Patient Handout

Advance for Nursing • January 2017

ADVANCE FOR NURSING • January 2017 • 29 Early HPV Prevention What is HPV? Human papillomavirus is a sexually transmitted infection, or STI. “There are over 150 different types of HPV, 40 of which are spread through sexual contact,” said Donna Kuhn, MSN, CRNP, a GYN oncology specialist at the Lehigh Valley Health Network in Allentown, Pa. With more than 150 related viruses, the HPV virus can show itself in many forms. A common symptom of HPV is the appearance of warts, or papillomas, around the genital area or the throat and neck area. HPV is the leading cause of cervical cancer. HPV, which is transmitted by intimate skin-to-skin contact, can be spread between any sexually active pair, even if they are monogamous. The virus is the most common STI and nearly all sexually active people will get HPV at some point in their lives. Most people will not experience any signs or symptoms of HPV and the virus will usually go away on its own. However, signs or symptoms can appear years after contracting the virus, which is why it’s so important to be aware of the infection and to be prepared. Why is Vaccinating for HPV Important? Vaccines can prevent infection from the most common types of HPV. The vaccines are also safe and effective, protecting male and female patients from the illness and cancers caused by HPV. “Vaccinations, in general, are important to decrease the spread of disease,” said Kuhn. “Originally, when the HPV vaccine came out, it was intended to be given to just girls ages 9 through 26. Now it has been opened up to boys as well, knowing that they, too, are affected by the virus.” The HPV vaccine is given in two or three shots over a six month period. The CDC recently recommended a two-shot regimen for patients under the age of 15. • Gardasil protects against HPV types 6, 11, 16, and 18. • The second shot, Gardasil 9, protects against five additional HPV types, while acting as a booster for types 16 and 18. • Cervarix fights against HPV types that cause cervical cancer and is only administered to patients who have a uterus. The recommended age for boys and girls to get vaccinated is around 11 or 12 years of age. Catch-up vaccines are recommended for males through age 21 and for females through age 26. What is Cervical Cancer? Kuhn described cervical cancer as a cancer that grows in the lower part of a uterus in the cervix. She said it was once the most common form of cancer in women. Cervical cancer used to be the number one cause of cancer-related death in women, but the rate of invasive cervical cancer has dropped more than 50% in the last 40 years. Vaccines have played a pivotal role in this drop. Though men cannot be diagnosed with cervical cancer, males are still at risk for contracting HPV. Kuhn said, “The HPV vaccine is instrumental in decreasing the risk of women developing cervical cancer. Although men are not affected in that way with the HPV virus, they are carriers of the virus, and therefore put other people at risk for cancer through exposure.” The virus can also lead to a number of other cancers, including throat, penile, and anal, which can affect men. Points to Remember: • Both men and women are at risk for contracting HPV at some point in their lifetime. • Most often, HPV will go away on its own, and the virus may not always show signs and symptoms. But it is important to remember that signs and symptoms can occur years after contracting the virus. • Women are at risk for cervical cancer, vaginal cancer, vulvar cancer, anal cancer and throat and neck cancer. • Men are at risk for penile cancer, anal cancer and throat and neck cancer. • HPV vaccines are safe and effective methods of preventing HPV and fighting against cancers caused by this most common STI. Autumn Heisler is on staff. Contact her at: aheisler@advanceweb.com. By Autumn Heisler NOTES: Patient Handout Thinkstock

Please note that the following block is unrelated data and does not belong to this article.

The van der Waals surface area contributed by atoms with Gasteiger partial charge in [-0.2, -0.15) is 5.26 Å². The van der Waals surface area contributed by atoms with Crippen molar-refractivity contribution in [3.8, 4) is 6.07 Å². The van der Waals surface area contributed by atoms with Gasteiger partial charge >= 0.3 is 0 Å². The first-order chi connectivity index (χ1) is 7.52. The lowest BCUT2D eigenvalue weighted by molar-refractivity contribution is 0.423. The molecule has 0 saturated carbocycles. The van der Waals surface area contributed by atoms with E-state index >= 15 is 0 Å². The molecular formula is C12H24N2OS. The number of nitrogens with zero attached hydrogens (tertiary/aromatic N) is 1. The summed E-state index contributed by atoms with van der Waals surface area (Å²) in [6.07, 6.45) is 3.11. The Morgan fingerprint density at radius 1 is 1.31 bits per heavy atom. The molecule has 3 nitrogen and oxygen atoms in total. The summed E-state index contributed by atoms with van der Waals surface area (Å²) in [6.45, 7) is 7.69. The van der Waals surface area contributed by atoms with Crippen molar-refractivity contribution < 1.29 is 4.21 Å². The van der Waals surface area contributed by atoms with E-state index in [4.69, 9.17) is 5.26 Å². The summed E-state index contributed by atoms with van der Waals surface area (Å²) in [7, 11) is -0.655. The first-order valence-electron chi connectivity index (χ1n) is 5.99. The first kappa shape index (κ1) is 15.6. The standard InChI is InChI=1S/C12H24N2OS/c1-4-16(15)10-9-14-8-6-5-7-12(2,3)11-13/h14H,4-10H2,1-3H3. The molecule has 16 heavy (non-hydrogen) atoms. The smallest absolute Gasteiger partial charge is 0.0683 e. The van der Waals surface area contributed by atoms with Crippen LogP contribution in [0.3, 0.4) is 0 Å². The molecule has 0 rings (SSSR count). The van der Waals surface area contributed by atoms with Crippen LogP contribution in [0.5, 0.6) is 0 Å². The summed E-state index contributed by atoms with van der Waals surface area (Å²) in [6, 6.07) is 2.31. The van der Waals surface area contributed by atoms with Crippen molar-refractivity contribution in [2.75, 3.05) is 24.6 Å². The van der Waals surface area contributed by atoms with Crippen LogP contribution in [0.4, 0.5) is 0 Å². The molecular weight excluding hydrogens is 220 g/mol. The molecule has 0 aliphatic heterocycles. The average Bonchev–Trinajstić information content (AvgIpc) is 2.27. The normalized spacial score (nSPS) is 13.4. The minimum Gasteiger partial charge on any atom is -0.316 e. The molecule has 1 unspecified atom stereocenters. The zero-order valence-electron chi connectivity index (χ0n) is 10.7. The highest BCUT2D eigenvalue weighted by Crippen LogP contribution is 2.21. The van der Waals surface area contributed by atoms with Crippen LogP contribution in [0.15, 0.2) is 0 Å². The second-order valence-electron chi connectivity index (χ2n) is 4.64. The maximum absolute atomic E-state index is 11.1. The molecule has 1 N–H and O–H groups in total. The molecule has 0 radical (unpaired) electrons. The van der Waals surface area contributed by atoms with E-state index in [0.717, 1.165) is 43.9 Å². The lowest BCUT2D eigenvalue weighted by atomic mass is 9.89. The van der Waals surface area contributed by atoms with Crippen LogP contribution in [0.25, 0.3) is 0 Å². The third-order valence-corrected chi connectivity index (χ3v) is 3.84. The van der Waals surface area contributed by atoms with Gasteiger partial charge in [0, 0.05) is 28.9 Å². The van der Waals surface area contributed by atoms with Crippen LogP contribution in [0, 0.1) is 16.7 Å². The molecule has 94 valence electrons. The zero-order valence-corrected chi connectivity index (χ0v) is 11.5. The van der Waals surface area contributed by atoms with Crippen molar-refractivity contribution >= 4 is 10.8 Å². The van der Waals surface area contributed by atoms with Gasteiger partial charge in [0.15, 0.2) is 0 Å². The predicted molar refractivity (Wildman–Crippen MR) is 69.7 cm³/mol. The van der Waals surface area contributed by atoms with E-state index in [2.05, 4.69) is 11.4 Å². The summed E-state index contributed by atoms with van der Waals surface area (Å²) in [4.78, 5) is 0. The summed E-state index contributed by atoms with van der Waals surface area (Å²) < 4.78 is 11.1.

Advance for Nursing • January 2017
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